What The Google Analytics Query Update Means For PPC

Well, it looks like the SEO community has collectively flipped their lid over the Google Analytics search query data update announced last Tuesday. For those of you out of the loop, here’s a short recap. You used to be able to see all of the search queries that users used to find your site within your Google Analytics reports. Now, thanks to a privacy/security update Google made for it’s users, you will no longer be able to see the search query data from users who are 1) signed in to their Google accounts, and 2) using organic results to reach your site. Google states that this change will affect less than 10% of searchers on Google.com, but industry observers remain skeptical.

Fortunately for us PPC folks, search query data from clickers of paid ads remains unaffected. While this has some disturbing implications regarding Google selling out private user information for the sake of earning a few bucks, it’s great news for people who use PPC and Google Analytics in tandem.

But, that doesn’t mean that PPC will be completely unaffected. Organic search queries are a gold mine for keyword expansion. You’re never going to guess all of the keyword combinations that people use to find your site, so reviewing organic search query data in Google Analytics is the best free user-generated keyword research that you can get. This privacy update is going to make all of us lose a chunk of that, which will make it a little more difficult to get the query data you need to do effective keyword research.

The most perilous implication of this change is that Google is willing to remove the tools that SEO specialists and PPC marketers need to succeed. Google has always been forthcoming with valuable (and free!) keyword and analytics tools to help search engine marketers succeed. This may be the most significant pull back they’ve done on that account. It’s still uncertain what the future holds after this change. Will Google remove keyword data entirely, or maybe just for organic traffic? How far are they willing to go to thwart people trying to game their algorithm? And how much advertiser good will are they willing to sacrifice in order to appease the privacy concerns of their users?

If Google continues to reduce their Google Analytics offering, I predict that there’s going to be a much stronger market for paid web analytics tools. Or maybe another paid search network (*cough* Microsoft *cough*) will step up their game and build an even better free analytics tool. Either way, it couldn’t hurt to start shopping around for free alternatives to Google Analytics right now.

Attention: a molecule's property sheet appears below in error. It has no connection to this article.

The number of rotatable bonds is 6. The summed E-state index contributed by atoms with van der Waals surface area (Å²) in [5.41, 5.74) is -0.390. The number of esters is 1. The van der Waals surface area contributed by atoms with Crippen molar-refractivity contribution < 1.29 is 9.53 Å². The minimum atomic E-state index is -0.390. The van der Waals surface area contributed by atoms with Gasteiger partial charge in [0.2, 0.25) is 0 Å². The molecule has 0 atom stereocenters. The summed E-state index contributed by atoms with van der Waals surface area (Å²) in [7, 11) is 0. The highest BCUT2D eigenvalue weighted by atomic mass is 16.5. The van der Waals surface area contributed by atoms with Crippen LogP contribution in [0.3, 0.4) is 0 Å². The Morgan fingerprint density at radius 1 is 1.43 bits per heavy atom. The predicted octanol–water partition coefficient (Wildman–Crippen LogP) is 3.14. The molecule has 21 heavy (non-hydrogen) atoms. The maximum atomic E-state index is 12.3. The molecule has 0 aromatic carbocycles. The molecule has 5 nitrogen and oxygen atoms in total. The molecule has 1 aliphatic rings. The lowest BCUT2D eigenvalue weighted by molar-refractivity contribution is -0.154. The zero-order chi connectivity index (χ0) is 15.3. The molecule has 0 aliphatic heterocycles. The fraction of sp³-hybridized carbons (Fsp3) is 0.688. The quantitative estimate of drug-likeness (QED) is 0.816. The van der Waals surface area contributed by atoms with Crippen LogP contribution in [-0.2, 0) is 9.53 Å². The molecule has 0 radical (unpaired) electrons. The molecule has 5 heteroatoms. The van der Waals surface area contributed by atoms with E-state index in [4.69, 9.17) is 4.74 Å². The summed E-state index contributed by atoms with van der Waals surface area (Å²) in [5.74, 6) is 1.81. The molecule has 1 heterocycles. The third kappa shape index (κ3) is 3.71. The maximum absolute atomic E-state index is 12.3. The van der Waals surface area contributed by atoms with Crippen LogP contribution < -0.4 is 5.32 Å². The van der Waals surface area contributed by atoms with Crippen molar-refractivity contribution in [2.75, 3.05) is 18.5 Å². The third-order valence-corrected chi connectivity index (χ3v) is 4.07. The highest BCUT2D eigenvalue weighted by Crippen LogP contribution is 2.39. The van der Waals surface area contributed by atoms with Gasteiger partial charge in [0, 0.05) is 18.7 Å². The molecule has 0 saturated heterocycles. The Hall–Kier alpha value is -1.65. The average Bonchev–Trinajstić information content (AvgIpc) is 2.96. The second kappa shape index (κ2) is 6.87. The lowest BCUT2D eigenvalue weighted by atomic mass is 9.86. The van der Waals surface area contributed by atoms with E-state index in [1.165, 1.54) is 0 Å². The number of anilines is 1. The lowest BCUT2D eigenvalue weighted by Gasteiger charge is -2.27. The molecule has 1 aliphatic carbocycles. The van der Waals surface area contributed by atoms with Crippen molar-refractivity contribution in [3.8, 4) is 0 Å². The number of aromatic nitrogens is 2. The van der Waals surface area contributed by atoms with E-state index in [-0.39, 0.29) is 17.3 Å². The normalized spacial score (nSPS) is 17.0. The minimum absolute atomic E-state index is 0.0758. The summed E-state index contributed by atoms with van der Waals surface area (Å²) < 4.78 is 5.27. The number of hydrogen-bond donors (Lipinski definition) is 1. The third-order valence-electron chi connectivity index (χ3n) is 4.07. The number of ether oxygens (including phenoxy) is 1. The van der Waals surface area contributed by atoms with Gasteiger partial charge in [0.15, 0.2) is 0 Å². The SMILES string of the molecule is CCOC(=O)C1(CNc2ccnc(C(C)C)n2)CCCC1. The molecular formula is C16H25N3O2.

About Shawn Livengood

Shawn Livengood is a search engine marketing professional based in Austin, Texas. He has extensive experience managing pay-per-click ad campaigns for clients in various industries, from small home-based businesses to large international companies. You can connect with Shawn on Google+.
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One Response to What The Google Analytics Query Update Means For PPC

  1. Jarad says:

    I wish – WISH – there was a way to, not even mass-boycott but mass-shift everyone away from a better alternative to Google. As they get bigger, they take more away from us while competing with us driving up our costs. I hope Google gets sued for claiming this is about privacy while allowing PPC marketers to buy search query data by doing paid search. How can it be a privacy issue if they are willing to sell this so-called private information to those willing to pay for it through PPC? Talk about a double-standard hypocritical point of view. Google needs to be taken down a few notches and be humbled.

    Microsoft is not a good competitor to take them down. Their advertising interface is pure web 1.0 garbage that they stupidly haven’t updated for years. Adcenter desktop tool is a crashing, resource-intensive piece of garbage that Microsoft should be embarrassed to put their logo on… you know, since their core competency is SOFTWARE.

    They can’t seem to make this very important software *right* despite knowing that it could bring in hordes of revenue for their company.

    We need an equivalent algorithm or better without all the Google PPC ad clutter – just the top content from all over the web. Perhaps better, more interesting search results rather than a bunch of links – boring.